Storage
Store between 2-8°C. Do not freeze. Protect from light.
MIMS Class
Antidiuretics / Haemostatics
ATC Classification
H01BA01 - vasopressin (argipressin) ; Belongs to the class of vasopressin and analogues. Used in posterior pituitary lobe hormone preparations.
References
Anon. Argipressin (Vasopressin). Lexicomp Online. Hudson, Ohio. Wolters Kluwer Clinical Drug Information, Inc. https://online.lexi.com. Accessed 13/09/2021.

Anon. Vasopressin (Briggs Drugs in Pregnancy and Lactation). Lexicomp Online. Hudson, Ohio. Wolters Kluwer Clinical Drug Information, Inc. https://online.lexi.com. Accessed 13/09/2021.

Argipressin 20 International Units /mL Solution for Injection (Mercury Pharmaceuticals Ltd). MHRA. https://products.mhra.gov.uk. Accessed 13/09/2021.

Buckingham R (ed). Vasopressin. Martindale: The Complete Drug Reference [online]. London. Pharmaceutical Press. https://www.medicinescomplete.com. Accessed 13/09/2021.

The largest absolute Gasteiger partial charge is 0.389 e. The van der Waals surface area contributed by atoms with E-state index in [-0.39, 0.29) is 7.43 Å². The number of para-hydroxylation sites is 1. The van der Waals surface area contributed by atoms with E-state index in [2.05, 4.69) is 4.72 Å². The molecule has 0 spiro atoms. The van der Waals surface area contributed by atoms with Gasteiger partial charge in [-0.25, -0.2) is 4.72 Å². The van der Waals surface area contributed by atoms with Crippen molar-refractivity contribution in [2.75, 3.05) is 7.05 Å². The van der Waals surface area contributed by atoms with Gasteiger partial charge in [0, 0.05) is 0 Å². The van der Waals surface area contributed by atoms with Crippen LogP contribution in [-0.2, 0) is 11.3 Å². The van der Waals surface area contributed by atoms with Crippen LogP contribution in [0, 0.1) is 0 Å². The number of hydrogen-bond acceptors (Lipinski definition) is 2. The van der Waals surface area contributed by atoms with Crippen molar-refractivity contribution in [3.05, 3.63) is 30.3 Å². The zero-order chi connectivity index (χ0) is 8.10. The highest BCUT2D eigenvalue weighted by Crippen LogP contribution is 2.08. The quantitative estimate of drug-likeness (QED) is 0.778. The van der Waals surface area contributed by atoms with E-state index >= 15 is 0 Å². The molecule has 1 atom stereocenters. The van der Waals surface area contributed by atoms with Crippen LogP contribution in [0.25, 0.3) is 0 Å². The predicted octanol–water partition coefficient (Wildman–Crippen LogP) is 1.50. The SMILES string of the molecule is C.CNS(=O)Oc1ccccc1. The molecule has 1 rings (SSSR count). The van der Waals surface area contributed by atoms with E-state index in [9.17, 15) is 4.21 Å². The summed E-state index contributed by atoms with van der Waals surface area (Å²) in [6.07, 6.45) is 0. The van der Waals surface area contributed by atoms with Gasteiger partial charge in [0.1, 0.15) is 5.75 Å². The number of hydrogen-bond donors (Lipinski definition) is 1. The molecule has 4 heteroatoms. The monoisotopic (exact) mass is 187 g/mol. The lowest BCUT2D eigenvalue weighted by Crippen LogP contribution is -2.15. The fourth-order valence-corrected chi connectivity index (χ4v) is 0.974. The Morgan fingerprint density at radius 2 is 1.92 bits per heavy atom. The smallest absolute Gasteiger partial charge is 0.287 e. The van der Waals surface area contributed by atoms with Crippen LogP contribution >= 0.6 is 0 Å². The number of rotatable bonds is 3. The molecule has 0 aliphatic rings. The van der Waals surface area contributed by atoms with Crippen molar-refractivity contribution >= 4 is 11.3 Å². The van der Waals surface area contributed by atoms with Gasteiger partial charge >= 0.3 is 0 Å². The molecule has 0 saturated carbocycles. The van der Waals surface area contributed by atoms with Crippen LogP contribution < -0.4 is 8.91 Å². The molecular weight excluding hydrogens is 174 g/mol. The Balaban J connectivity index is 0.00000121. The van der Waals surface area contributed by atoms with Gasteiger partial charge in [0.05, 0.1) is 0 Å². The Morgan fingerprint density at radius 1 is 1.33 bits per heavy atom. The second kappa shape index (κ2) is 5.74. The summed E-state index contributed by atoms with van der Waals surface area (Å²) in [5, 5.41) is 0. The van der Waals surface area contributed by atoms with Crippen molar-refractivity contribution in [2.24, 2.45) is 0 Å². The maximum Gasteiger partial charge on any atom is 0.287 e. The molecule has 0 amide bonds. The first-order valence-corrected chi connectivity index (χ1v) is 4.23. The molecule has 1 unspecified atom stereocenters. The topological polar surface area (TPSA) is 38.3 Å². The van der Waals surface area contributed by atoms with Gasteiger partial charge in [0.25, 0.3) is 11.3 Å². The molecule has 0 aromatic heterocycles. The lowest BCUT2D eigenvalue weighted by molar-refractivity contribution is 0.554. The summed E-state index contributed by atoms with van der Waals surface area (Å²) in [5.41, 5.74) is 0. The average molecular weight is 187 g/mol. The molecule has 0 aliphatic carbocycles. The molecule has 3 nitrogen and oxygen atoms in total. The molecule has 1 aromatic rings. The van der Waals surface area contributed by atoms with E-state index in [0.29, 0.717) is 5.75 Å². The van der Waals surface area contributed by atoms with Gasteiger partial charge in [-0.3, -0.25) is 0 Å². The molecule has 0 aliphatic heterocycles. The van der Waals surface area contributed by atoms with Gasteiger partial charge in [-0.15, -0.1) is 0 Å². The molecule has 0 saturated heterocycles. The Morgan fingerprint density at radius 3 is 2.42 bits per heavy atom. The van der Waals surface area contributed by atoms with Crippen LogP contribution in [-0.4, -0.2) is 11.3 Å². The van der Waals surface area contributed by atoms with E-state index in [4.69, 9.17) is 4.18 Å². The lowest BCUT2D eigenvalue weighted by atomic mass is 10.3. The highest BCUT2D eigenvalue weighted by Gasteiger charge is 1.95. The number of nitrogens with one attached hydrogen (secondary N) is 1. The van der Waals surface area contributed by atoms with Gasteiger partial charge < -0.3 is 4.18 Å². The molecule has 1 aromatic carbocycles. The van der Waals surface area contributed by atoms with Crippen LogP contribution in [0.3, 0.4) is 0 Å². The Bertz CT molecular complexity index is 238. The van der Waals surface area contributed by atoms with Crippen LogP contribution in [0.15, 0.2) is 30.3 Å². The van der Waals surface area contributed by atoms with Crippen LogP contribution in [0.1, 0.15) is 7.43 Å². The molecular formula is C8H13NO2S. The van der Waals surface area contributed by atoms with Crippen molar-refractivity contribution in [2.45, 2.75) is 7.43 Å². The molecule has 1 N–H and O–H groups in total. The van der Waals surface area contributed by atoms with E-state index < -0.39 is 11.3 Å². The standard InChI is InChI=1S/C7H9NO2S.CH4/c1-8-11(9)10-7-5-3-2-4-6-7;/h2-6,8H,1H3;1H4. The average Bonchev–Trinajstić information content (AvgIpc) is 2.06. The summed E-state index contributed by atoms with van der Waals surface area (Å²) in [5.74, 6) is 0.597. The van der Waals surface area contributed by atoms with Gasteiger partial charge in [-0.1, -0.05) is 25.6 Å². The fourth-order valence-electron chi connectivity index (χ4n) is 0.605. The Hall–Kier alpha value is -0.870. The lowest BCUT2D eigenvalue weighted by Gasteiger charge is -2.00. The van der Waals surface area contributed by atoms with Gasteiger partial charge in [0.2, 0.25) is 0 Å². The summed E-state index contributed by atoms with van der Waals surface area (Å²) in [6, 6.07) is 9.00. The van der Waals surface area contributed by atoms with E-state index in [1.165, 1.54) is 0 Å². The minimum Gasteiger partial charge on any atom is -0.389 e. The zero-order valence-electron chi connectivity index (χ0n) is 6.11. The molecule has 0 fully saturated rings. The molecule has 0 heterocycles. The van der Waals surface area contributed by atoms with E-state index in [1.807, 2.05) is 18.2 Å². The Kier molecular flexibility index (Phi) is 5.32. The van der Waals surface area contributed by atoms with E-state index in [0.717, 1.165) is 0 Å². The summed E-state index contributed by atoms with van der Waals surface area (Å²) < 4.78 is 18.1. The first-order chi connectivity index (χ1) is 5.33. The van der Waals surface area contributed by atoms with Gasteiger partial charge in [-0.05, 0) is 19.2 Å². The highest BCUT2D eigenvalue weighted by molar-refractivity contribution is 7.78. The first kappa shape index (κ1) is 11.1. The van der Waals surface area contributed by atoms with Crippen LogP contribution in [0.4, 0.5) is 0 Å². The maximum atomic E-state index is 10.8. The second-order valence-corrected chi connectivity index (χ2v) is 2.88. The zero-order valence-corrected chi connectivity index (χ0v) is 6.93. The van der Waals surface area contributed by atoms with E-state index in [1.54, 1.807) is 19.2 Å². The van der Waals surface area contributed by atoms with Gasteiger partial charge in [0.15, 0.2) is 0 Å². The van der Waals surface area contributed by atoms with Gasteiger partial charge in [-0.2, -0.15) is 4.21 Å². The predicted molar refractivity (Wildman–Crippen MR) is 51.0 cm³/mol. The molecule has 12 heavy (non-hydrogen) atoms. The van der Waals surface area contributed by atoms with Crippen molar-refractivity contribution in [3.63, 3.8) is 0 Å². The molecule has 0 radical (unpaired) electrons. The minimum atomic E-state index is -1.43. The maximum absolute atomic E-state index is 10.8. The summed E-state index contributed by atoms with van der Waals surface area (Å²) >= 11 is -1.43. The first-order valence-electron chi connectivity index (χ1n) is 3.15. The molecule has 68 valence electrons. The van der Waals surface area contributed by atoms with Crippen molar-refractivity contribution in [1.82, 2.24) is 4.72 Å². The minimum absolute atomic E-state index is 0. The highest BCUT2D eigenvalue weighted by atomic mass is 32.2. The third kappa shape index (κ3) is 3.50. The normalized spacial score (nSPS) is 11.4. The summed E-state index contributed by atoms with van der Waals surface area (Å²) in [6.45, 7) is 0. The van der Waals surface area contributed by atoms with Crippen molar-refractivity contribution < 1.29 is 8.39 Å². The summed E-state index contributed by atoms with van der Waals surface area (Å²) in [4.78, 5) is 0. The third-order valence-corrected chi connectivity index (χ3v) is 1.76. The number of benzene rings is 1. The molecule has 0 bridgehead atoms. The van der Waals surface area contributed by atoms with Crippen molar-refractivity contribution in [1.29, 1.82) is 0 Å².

Joint Formulary Committee. Vasopressin. British National Formulary [online]. London. BMJ Group and Pharmaceutical Press. https://www.medicinescomplete.com. Accessed 13/09/2021.

Link Pharmaceuticals Ltd. [Pitressin 20 Pressor Units Solution for Injection] data sheet 26 July 2018. Medsafe. http://www.medsafe.govt.nz. Accessed 13/09/2021.

Vasopressin Injection, Solution (Feneral Injectables & Vaccines, Inc). DailyMed. Source: U.S. National Library of Medicine. https://dailymed.nlm.nih.gov/dailymed. Accessed 13/09/2021.

Vasostrict Injection (Par Pharmaceutical, Inc.). DailyMed. Source: U.S. National Library of Medicine. https://dailymed.nlm.nih.gov/dailymed. Accessed 13/09/2021.

Disclaimer: This information is independently developed by MIMS based on Vasopressin from various references and is provided for your reference only. Therapeutic uses, prescribing information and product availability may vary between countries. Please refer to MIMS Product Monographs for specific and locally approved prescribing information. Although great effort has been made to ensure content accuracy, MIMS shall not be held responsible or liable for any claims or damages arising from the use or misuse of the information contained herein, its contents or omissions, or otherwise. Copyright © 2021 MIMS. All rights reserved. Powered by MIMS.com